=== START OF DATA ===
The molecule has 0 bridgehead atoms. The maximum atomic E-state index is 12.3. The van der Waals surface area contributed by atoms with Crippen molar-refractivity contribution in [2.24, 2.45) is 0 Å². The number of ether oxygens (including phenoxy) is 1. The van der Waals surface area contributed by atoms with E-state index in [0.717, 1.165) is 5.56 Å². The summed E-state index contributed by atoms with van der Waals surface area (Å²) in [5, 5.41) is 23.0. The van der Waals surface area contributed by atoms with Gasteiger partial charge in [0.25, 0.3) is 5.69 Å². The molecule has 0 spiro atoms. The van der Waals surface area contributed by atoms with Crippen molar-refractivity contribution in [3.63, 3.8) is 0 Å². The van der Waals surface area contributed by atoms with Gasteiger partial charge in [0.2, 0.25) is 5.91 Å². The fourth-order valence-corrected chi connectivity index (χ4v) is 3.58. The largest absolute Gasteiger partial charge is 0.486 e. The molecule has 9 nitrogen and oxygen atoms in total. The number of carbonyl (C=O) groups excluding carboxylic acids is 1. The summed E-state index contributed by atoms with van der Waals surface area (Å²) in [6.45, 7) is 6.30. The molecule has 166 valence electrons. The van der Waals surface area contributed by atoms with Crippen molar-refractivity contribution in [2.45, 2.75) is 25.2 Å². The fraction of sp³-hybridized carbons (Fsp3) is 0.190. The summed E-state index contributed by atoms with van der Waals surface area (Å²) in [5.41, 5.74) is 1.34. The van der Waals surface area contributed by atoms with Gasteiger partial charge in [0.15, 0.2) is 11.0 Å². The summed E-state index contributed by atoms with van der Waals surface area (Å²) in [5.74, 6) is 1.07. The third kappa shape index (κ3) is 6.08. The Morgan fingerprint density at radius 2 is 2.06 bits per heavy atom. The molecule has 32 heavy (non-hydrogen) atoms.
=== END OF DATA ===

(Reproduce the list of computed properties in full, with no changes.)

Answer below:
The molecule has 0 bridgehead atoms. The maximum atomic E-state index is 12.3. The van der Waals surface area contributed by atoms with Crippen molar-refractivity contribution in [2.24, 2.45) is 0 Å². The number of ether oxygens (including phenoxy) is 1. The van der Waals surface area contributed by atoms with E-state index in [0.717, 1.165) is 5.56 Å². The summed E-state index contributed by atoms with van der Waals surface area (Å²) in [5, 5.41) is 23.0. The van der Waals surface area contributed by atoms with Gasteiger partial charge in [0.25, 0.3) is 5.69 Å². The molecule has 0 spiro atoms. The van der Waals surface area contributed by atoms with Crippen molar-refractivity contribution in [3.63, 3.8) is 0 Å². The van der Waals surface area contributed by atoms with Gasteiger partial charge in [0.2, 0.25) is 5.91 Å². The fourth-order valence-corrected chi connectivity index (χ4v) is 3.58. The largest absolute Gasteiger partial charge is 0.486 e. The molecule has 9 nitrogen and oxygen atoms in total. The number of carbonyl (C=O) groups excluding carboxylic acids is 1. The summed E-state index contributed by atoms with van der Waals surface area (Å²) in [6.45, 7) is 6.30. The molecule has 166 valence electrons. The van der Waals surface area contributed by atoms with Crippen molar-refractivity contribution in [2.45, 2.75) is 25.2 Å². The fraction of sp³-hybridized carbons (Fsp3) is 0.190. The summed E-state index contributed by atoms with van der Waals surface area (Å²) in [5.41, 5.74) is 1.34. The van der Waals surface area contributed by atoms with Gasteiger partial charge in [0.15, 0.2) is 11.0 Å². The summed E-state index contributed by atoms with van der Waals surface area (Å²) in [5.74, 6) is 1.07. The third kappa shape index (κ3) is 6.08. The Morgan fingerprint density at radius 2 is 2.06 bits per heavy atom. The molecule has 32 heavy (non-hydrogen) atoms.